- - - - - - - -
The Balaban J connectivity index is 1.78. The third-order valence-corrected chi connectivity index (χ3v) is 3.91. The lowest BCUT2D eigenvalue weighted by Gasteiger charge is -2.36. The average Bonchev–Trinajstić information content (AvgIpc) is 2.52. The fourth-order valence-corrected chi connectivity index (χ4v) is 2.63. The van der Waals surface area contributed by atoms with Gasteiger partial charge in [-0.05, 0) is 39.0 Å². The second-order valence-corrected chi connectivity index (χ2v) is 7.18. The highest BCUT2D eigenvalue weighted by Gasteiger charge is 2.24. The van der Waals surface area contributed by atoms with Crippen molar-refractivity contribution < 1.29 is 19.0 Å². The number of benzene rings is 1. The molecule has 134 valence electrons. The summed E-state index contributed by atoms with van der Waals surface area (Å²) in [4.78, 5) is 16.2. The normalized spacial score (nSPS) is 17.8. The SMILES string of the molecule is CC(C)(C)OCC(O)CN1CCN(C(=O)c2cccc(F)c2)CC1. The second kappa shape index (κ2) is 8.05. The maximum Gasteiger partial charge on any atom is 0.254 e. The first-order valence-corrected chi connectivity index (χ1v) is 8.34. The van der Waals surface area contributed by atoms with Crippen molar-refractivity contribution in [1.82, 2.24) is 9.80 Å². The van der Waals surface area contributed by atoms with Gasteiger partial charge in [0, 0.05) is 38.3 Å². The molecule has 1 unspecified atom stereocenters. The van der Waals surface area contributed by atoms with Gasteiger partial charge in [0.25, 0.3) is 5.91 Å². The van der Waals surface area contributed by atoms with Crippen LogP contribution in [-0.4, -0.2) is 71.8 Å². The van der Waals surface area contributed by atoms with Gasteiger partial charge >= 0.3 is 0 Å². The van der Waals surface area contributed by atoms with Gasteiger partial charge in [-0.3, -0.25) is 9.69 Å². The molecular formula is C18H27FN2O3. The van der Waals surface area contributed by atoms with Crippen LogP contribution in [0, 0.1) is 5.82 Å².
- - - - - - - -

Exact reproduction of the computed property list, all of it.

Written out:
The Balaban J connectivity index is 1.78. The third-order valence-corrected chi connectivity index (χ3v) is 3.91. The lowest BCUT2D eigenvalue weighted by Gasteiger charge is -2.36. The average Bonchev–Trinajstić information content (AvgIpc) is 2.52. The fourth-order valence-corrected chi connectivity index (χ4v) is 2.63. The van der Waals surface area contributed by atoms with Gasteiger partial charge in [-0.05, 0) is 39.0 Å². The second-order valence-corrected chi connectivity index (χ2v) is 7.18. The highest BCUT2D eigenvalue weighted by Gasteiger charge is 2.24. The van der Waals surface area contributed by atoms with Crippen molar-refractivity contribution < 1.29 is 19.0 Å². The number of benzene rings is 1. The molecule has 134 valence electrons. The summed E-state index contributed by atoms with van der Waals surface area (Å²) in [4.78, 5) is 16.2. The normalized spacial score (nSPS) is 17.8. The SMILES string of the molecule is CC(C)(C)OCC(O)CN1CCN(C(=O)c2cccc(F)c2)CC1. The second kappa shape index (κ2) is 8.05. The maximum Gasteiger partial charge on any atom is 0.254 e. The first-order valence-corrected chi connectivity index (χ1v) is 8.34. The van der Waals surface area contributed by atoms with Crippen molar-refractivity contribution in [1.82, 2.24) is 9.80 Å². The van der Waals surface area contributed by atoms with Gasteiger partial charge in [0, 0.05) is 38.3 Å². The molecule has 1 unspecified atom stereocenters. The van der Waals surface area contributed by atoms with Gasteiger partial charge in [0.25, 0.3) is 5.91 Å². The van der Waals surface area contributed by atoms with Crippen LogP contribution in [-0.4, -0.2) is 71.8 Å². The van der Waals surface area contributed by atoms with Gasteiger partial charge >= 0.3 is 0 Å². The van der Waals surface area contributed by atoms with Gasteiger partial charge in [-0.3, -0.25) is 9.69 Å². The molecular formula is C18H27FN2O3. The van der Waals surface area contributed by atoms with Crippen LogP contribution in [0, 0.1) is 5.82 Å².